new housing project

An aerial view of where the new housing project will be constructed on Bridge Street between Tharp Road and North Walton Avenue.

New housing starts have been hard to come by in recent years throughout the state for a variety of reasons. Yuba City will look to change that by adding a combination of single-family and multi-family housing options after officials approved plans for a multi-use property last week.

During its most recent meeting, the Yuba City Council unanimously approved a general plan amendment and rezone for a 5.73-acre plot on Bridge Street between Tharp Road and North Walton Avenue. The site is currently vacant, but plans call for the site to include six single-family residential lots, 10 duplex lots, a 1.27 acre multiple-family lot, and a 0.6-acre office lot.

“I like the project because we need more growth,” said Councilman Dave Shaw during the Sept. 17 meeting. “This is one thing we’ve talked about since we started this council in its current configuration last December.”

After the Yuba City Planning Commission tentatively approved a subdivision map for the property, the City Council needed to amend the city’s general plan to allow for a rezone – essentially switching the plots from business/technology/light industry to low-/medium-/high-density residential. The single-family residential lots will be located on the westside of the property, while the duplexes would be situated in the middle. Toward the northeast side of the plot would be an apartment complex, with the remaining land being designated for offices.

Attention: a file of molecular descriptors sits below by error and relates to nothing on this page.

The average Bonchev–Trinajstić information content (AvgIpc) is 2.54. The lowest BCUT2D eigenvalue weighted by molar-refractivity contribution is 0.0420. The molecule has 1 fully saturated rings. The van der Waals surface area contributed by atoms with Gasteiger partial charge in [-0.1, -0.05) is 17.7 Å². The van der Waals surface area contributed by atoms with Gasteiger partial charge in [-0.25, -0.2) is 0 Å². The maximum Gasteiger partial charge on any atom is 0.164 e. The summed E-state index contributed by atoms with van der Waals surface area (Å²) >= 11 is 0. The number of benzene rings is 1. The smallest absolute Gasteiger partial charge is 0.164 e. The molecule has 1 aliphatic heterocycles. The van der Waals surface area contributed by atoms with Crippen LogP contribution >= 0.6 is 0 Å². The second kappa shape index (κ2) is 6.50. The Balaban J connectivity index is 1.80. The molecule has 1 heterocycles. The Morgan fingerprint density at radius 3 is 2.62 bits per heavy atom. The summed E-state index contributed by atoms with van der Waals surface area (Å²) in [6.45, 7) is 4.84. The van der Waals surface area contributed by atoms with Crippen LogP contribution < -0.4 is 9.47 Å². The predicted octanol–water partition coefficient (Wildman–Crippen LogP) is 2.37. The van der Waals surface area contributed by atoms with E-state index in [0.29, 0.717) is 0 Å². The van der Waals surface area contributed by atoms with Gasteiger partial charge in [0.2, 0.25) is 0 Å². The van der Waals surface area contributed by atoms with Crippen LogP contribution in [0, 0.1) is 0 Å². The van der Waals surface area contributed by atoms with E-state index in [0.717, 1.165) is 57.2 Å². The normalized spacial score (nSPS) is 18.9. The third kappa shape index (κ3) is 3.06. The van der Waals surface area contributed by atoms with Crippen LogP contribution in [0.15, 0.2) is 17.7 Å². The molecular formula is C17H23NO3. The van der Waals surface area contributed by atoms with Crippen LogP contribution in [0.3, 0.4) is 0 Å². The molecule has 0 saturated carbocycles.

Denis Cook, a planning consultant for the city, said the project is not expected to have any significant impacts, either for surrounding properties or traffic in the area. 

While no date has been set on when construction would start, the property owner expressed to officials that they intended to start the process as soon as possible, said Vicrim Chima, planning manager for Yuba City.  

“I think this is huge, from the perspective that it’s not only single-family housing but a mix of different types of housing usage, which is really the basis for what the housing crisis and its solution is going to be in the next 20 years. This not only will add options for single families but the duplexes will appeal to smaller families with less socioeconomic resources, as well as the multi-family project,” Chima said. “Overall, I think this is really a great project and moves us in the right direction of providing our residents with a variety of affordable options.”

Chima said the next steps will involve the property manager locking down a developer, who will then look to procure financing and engage in the building permit process.

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